This week is a bit unique for Local Gamers. My counterpart Gordon Coleman and his console-centered columns will be absent as he is off enjoying a vacation. To try and make up for his absence I will be writing a longer column about a game we’ve both sunk a combined 300 or more hours in since its release.
The name of the game is Destiny, the futuristic space shooter with some role-playing twists. Published by Activision and developed by Bungie as a part of their 10-year publishing deal, the game has been met with loud and varied response by many. I’ve read some reviews and listened to feedback from some fellow gamers I’ve played the game with, so I wanted to give my opinion on the world of Destiny.
To preface a little more before I dive in, I thoroughly enjoyed this game and still do when I get a chance to get on. So any complaints I point out should be taken as the word of someone who has put 200 hours into this beast and plans on playing more. I also will not be going into huge detail about every single facet, but instead give you my thoughts on how good or bad everything was, hopefully making you want to look at the game and judge it for yourself, because I honestly heavily recommend it to anyone.
First let us address the story. I come from a huge role-playing background, I love in-depth story lines and I enjoy watching characters develop real-time in front of me. Destiny has very little of this, if any at all. The game starts out interestingly enough, with unique looking-aliens and at first beautiful looking characters with many talented voice actors to give them life.
The sad part is, aside from a few lines of greeting and farewell, they never say much or give you a reason to care. In Mass Effect you were constantly seeing the effects of war, and the reasons why you were fighting were all very clear. In Destiny, you’re told a lot of why you should care, and at some level there is the pressure to go forth as you see the destruction of your planet, but after hours of being in the same area it starts to fade away and you’re no longer fighting for the world, but for sweet loot and new gear.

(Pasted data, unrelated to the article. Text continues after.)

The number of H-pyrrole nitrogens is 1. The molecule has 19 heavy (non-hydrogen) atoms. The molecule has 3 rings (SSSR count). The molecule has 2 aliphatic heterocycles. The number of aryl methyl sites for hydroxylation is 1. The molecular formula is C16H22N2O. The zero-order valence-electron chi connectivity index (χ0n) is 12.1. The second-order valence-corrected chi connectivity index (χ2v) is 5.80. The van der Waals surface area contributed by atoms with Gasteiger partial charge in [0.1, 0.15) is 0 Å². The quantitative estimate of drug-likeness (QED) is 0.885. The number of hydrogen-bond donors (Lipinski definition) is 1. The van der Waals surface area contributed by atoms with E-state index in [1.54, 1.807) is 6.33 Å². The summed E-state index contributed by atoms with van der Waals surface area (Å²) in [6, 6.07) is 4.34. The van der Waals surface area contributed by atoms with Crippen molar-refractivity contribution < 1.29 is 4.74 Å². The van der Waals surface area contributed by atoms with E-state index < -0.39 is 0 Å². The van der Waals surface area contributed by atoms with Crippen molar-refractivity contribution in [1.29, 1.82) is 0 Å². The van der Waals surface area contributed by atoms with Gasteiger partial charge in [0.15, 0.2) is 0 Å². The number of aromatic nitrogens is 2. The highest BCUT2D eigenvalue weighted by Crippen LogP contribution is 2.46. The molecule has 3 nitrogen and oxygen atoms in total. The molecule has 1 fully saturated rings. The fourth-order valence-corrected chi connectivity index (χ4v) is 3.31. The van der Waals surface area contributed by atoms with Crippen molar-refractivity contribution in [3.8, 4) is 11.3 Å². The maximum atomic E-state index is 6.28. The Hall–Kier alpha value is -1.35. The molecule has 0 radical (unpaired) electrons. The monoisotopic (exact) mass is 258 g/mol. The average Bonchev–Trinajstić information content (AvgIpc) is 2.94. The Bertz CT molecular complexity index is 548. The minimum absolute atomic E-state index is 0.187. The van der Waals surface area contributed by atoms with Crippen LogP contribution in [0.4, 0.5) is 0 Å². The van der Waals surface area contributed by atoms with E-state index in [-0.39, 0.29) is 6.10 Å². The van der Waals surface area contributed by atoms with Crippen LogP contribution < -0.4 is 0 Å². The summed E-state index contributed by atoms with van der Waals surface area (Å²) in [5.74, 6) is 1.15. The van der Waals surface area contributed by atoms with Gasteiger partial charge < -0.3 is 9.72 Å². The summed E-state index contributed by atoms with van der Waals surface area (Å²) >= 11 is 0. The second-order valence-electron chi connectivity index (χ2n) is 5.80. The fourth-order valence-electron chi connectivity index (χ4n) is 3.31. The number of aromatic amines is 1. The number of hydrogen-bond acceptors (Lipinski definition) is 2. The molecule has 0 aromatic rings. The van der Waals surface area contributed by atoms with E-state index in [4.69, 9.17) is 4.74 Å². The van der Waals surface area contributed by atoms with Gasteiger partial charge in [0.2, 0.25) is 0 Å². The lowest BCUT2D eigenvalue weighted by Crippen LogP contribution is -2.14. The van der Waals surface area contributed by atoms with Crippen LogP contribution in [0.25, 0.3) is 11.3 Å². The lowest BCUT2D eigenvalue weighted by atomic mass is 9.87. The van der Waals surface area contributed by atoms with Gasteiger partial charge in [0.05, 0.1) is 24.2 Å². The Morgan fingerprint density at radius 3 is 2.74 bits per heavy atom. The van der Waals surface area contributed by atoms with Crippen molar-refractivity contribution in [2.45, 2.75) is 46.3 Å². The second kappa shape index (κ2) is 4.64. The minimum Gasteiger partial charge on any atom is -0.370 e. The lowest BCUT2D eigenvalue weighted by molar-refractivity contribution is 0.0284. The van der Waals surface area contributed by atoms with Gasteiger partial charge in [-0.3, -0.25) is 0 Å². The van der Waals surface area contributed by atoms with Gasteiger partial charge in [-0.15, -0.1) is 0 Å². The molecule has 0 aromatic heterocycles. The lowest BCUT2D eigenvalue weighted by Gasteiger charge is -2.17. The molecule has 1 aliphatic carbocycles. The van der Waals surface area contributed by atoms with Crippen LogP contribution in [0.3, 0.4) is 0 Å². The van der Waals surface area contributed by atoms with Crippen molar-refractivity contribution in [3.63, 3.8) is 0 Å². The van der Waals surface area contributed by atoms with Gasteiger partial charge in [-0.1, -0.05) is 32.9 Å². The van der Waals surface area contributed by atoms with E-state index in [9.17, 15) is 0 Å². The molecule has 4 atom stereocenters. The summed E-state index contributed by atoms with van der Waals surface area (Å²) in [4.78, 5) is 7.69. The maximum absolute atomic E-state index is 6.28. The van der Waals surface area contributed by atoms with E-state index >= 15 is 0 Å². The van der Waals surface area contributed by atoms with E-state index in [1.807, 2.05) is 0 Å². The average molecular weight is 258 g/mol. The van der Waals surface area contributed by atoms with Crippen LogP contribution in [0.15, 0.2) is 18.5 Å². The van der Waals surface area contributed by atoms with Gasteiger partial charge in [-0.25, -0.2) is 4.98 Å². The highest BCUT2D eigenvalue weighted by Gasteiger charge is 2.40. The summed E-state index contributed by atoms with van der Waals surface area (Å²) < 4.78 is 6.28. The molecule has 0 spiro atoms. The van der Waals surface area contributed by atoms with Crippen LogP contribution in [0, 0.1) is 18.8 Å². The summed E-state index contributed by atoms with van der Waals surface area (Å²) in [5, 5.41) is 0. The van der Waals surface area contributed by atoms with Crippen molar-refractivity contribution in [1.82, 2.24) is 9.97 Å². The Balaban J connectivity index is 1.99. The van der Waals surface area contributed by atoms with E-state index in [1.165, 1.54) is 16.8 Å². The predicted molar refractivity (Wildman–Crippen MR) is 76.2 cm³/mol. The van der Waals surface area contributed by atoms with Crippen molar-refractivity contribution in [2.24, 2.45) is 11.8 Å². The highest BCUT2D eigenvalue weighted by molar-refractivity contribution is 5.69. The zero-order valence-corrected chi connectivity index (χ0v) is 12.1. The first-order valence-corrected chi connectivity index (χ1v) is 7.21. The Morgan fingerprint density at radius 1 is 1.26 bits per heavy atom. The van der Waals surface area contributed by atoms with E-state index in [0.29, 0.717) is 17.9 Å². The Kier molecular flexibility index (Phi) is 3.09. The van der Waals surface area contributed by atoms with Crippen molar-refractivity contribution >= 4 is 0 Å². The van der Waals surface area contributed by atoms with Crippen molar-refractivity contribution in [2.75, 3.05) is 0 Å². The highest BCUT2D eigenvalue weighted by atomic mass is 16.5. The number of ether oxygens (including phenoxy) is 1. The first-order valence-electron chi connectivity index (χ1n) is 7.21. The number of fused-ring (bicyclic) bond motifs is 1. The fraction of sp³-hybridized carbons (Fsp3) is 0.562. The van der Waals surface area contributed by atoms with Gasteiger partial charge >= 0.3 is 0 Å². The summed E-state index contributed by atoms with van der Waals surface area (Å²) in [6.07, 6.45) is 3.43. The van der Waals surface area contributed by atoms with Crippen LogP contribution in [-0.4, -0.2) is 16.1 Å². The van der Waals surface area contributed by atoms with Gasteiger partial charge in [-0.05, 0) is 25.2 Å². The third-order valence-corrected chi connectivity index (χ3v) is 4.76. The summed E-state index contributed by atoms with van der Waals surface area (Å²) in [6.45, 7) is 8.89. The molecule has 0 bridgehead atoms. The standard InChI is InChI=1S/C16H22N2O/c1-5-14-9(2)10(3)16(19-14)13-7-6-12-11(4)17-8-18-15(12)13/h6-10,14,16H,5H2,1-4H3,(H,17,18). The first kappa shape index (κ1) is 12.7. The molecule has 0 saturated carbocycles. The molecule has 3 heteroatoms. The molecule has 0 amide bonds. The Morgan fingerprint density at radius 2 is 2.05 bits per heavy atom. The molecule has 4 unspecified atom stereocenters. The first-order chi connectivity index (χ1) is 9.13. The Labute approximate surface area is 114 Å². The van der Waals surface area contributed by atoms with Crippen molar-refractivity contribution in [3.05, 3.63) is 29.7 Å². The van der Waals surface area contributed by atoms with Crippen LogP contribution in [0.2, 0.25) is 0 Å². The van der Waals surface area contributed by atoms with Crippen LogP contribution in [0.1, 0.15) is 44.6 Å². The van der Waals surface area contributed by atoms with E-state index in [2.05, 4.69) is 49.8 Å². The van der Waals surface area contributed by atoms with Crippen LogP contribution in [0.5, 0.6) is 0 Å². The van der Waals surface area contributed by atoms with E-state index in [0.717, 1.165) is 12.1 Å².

The story kind of plods along, takes you to new places and does a decent job, nothing special though. My one wish is that you would interact with more of the characters during the story so some life would be breathed into it all. Instead you see very little of any characters outside of the Tower — I’ll get to that —and the ones you do are not explained at all.
While the story does lack quite a bit to really flesh it out, the design and atmosphere in the game is beautiful. The simple, yet elegant designs of the enemies and allies alike bring details to life before you. Gordon and I spent nearly half an hour just staring at each other’s armor and weapons marveling at the detail wrought into them. The level of care that was put into everything’s creation was stunning. From guns to monsters, they all had air of something I hadn’t learned enough about, making me search all the more for answers behind so many questions.